Being a mother is supposed to be the best thing that ever happens to us. We are to instantly fall in love with our babies, embrace the challenges with a smile, and shrug off the loss of our old lives we had when kids were nonexistent. If you are a mom reading this, you are probably laughing. Motherhood, with all of its joy, is not always filled with sunshine and rainbows. Being a mom is a challenge, and too many parents are ashamed of their anxiety, depression, and fears that come with the territory. This Mother’s Day, we must break down these expectations and false depictions of the “perfect mom” to shed a light on the realities of mental health problems in motherhood. It is only then that we can overcome stigmas to help others find the support they need.
Common Mental Health Challenges for Moms
Maternal Mental Health Disorders can encompass everything from postpartum depression to anxiety to depression to OCD to psychosis. Most of the mental health problems that moms face are typical disorders but may be magnified by the added stress of a new child. Moms who had unexpected or unwanted pregnancies are at higher risk, as are moms who already suffered from a mental health disorder before giving birth.
The truth is that being a mom is wonderful, but stressful. You go from taking care of just yourself to being responsible for a tiny, fragile human overnight. There is not one book or class that can adequately prepare a new mom for the subsequent emotions a new child brings. Not immediately bonding with a baby can also create feelings of shame, unworthiness, and fear. Or perhaps a mental health problem developed as a child got older. You may have embraced motherhood during the baby and toddler stages, but are experiencing depression during the teenage years. Regardless of the mental health challenge, please know that you are not alone. Here are some stats to prove it:
Up to 1 in 5 moms will suffer from a Maternal Mental Health Disorder
50% of women living in poverty suffer from a Maternal Mental Health Disorder
Almost 40% of young moms suffer from a mental health issue
15-20% of all mothers experience anxiety
Moms of color are twice as likely to experience anxiety
Over 30% of moms with Postpartum Depression experienced a mental health disorder before giving birth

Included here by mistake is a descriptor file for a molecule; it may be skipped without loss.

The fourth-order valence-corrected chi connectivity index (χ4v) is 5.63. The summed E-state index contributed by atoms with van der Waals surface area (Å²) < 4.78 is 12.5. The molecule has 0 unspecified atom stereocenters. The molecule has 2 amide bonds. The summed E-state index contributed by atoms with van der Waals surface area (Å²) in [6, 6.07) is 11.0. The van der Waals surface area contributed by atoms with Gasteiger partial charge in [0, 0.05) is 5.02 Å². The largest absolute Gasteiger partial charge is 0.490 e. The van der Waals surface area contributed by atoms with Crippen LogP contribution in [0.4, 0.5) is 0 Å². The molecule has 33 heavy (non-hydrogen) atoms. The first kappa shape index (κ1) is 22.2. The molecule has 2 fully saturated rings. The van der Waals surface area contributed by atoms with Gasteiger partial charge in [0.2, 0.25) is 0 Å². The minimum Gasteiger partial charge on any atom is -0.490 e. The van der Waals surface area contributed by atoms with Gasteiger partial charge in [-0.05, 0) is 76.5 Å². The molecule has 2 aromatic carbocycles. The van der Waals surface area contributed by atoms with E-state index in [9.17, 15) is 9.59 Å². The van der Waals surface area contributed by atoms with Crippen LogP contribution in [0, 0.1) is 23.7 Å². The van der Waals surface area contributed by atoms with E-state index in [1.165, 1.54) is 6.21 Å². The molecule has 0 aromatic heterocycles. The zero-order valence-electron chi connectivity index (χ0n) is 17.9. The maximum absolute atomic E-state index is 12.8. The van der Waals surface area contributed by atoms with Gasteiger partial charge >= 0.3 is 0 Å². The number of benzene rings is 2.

Mothers are more likely to be depressed 4 years after giving birth than any other time after birth
Maintaining Your Mental Health in Motherhood
There is no one size fits all solution to recovering from a mental health disorder in motherhood. Every treatment plan varies depending on the patient, length and severity of the disorder, and type of disorder. However, there are some tips you can put in place today to keep your mental health in check. Taking care of yourself as a mom may seem like a luxury, but it is vital to feel good and be the best mom you can be.
Ask for Help – Not all moms have the luxury of having a grandparent or babysitter who can help. Finding help at a low cost can be a challenge, but it is necessary if you are feeling overwhelmed by a mental health disorder. Research low-cost childcare centers or facilities in the area, such as the Boys and Girls Club. If you have the means to pay for help, don’t hesitate to ask. You don’t have to do everything alone.
Cut Out Unnecessary Chores and Errands – You don’t need to do all the laundry or chores. They can wait. Do the bare minimum and give yourself a break. Try to complete one key task a day.
Reduce Social Media – Social media can damage your mental health. People post pictures that depict a perfect family, but reality tells a different story. If social media is making you feel depressed, take a break from it.
Find Fun Things to Do with Your Child – Motherhood can be enjoyable when we take our kids to parks, get ice cream, or go to the beach with friends. It can get depressing when we are sitting inside all day with our kids screaming at one another. Try to get out of the house at least once a day.
Find a Hobby or Passion – Motherhood can make you question your identity or put off key goals and dreams. Just because you are a new mom doesn’t mean you have to give up your goals. Find something you enjoy doing and stick with it. This will help you feel more like “you” again.
Seek Therapy – Counseling centers like Straight Talk offer low-cost teletherapy for new moms who are struggling. Find a therapist who can offer the services you need.